new to the Presta valve game, I just replaced my tube and the valve tore in less than 10 mins of riding. My bike tire is 26x1.9 the tube the got was 1.7-2.4. I have both the same rims and the front is also running a Presta valve. Not sure if I did something wrong or just a faulty tube.

  • Can you expand on the nature of the tear? Is it torn in the butyl rubber right at the foot of the valve stem, or elsewhere? Are your rims drilled for Presta or Schrader ?
    – Criggie
    Jun 17, 2020 at 4:30
  • If youtore the tube itself, it is more likely that it was installed incorrectly (irrespective of the valve type). Jun 17, 2020 at 6:03
  • Did you pull the valve all the way through the hole, and install the nut reasonably firmly (though not wrenched tight with pliers)? Jun 17, 2020 at 12:26
  • I do not think the nut is necessary in any way. Many people just throw them away. Jun 17, 2020 at 13:41
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    @DanielRHicks As I wrote, many road cyclists just throw them away and manage just fine (rule 60). I use them, but always unscrew them before inflating when using tubes. Some tubes come with threadless valves anyway. Jun 18, 2020 at 15:15

1 Answer 1


A picture of the damage would tell for sure but 90% of the time tearing a valve - presta or schrader - is due to under inflation.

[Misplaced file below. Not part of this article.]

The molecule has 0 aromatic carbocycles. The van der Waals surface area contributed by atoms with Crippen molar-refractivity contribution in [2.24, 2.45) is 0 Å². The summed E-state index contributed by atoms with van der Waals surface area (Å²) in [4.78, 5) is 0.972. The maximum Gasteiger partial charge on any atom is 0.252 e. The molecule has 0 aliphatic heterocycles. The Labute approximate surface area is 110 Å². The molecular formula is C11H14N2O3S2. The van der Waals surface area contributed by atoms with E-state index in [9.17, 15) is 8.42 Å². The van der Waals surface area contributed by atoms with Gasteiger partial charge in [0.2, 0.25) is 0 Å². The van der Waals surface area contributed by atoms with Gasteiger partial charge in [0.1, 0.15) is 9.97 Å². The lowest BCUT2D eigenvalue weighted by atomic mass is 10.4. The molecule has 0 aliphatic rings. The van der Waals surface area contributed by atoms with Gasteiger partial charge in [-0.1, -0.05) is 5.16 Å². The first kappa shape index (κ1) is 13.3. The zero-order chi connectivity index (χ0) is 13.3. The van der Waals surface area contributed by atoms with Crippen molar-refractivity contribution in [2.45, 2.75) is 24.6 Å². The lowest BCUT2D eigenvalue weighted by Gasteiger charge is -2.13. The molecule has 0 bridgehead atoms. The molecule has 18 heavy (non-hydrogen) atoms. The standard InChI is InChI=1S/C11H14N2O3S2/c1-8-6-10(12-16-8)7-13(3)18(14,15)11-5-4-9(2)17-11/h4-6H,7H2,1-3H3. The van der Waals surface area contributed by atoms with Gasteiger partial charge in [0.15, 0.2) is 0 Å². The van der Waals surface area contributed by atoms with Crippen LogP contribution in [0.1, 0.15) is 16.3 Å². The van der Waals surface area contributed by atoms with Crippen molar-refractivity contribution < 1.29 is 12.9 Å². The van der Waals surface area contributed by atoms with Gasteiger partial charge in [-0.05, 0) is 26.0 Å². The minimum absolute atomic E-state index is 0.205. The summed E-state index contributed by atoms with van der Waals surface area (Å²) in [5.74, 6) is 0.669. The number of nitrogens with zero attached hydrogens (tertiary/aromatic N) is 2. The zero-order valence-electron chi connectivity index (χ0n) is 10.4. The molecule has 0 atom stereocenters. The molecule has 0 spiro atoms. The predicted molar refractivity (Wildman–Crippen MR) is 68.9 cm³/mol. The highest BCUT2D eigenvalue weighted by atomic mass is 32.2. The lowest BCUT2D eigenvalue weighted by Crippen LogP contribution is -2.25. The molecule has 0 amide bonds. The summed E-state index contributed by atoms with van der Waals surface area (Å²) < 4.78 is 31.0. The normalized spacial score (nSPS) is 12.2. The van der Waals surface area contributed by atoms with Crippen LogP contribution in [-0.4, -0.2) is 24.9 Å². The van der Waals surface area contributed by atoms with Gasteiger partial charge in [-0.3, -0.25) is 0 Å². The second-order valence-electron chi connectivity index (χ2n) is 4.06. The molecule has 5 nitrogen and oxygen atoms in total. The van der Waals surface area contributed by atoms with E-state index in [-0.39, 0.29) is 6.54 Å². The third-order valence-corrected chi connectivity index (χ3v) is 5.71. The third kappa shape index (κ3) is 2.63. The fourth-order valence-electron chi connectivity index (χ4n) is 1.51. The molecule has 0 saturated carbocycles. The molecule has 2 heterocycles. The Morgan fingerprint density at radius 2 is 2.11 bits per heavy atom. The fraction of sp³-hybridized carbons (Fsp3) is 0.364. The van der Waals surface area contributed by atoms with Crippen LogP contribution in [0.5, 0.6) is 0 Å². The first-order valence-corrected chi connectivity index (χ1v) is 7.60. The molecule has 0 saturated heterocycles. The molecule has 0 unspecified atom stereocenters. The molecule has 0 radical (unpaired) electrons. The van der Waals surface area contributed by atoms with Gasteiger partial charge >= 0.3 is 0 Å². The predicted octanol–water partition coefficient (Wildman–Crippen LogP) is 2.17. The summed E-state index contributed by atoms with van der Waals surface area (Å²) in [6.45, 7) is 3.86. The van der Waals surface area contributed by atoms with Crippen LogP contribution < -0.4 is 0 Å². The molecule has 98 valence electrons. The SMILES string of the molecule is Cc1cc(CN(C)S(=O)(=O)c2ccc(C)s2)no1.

Low inflation pressure allows the tire to slip (during acceleration and/or braking on the rear, braking on the front) on the rim. The slipping tire rotates the tube. As the tube moves the valve is torn off as it moves against the valve hole in the rim.

It is possible to have a faulty tube. Usually defects (imperfections in molding etc.)look very different than forcibly tearing or cutting the valve on a tube.

  • Thanks so much , I returned the tube and they replaced it , the guy there said it was a faulty tube and replaced it right away. It’s a specialized airlock. Any tips to ensure a good tube install ?
    – MattGrandy
    Jun 18, 2020 at 16:57
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    As mentioned in other comments knowing exactly how the tube failed is important to understanding what you could have done differently.
    – Andrew
    Jun 19, 2020 at 0:40
  • @MattGrandy That would be a good question to post. Here's a link to a Park Tools video on installing tubes. youtu.be/eqR6nlZNeU8 Inspecting for damage happens at about 2 min 30 seconds. The install portion of the video happens at about 5 minutes 30 seconds.
    – David D
    Jun 19, 2020 at 15:16

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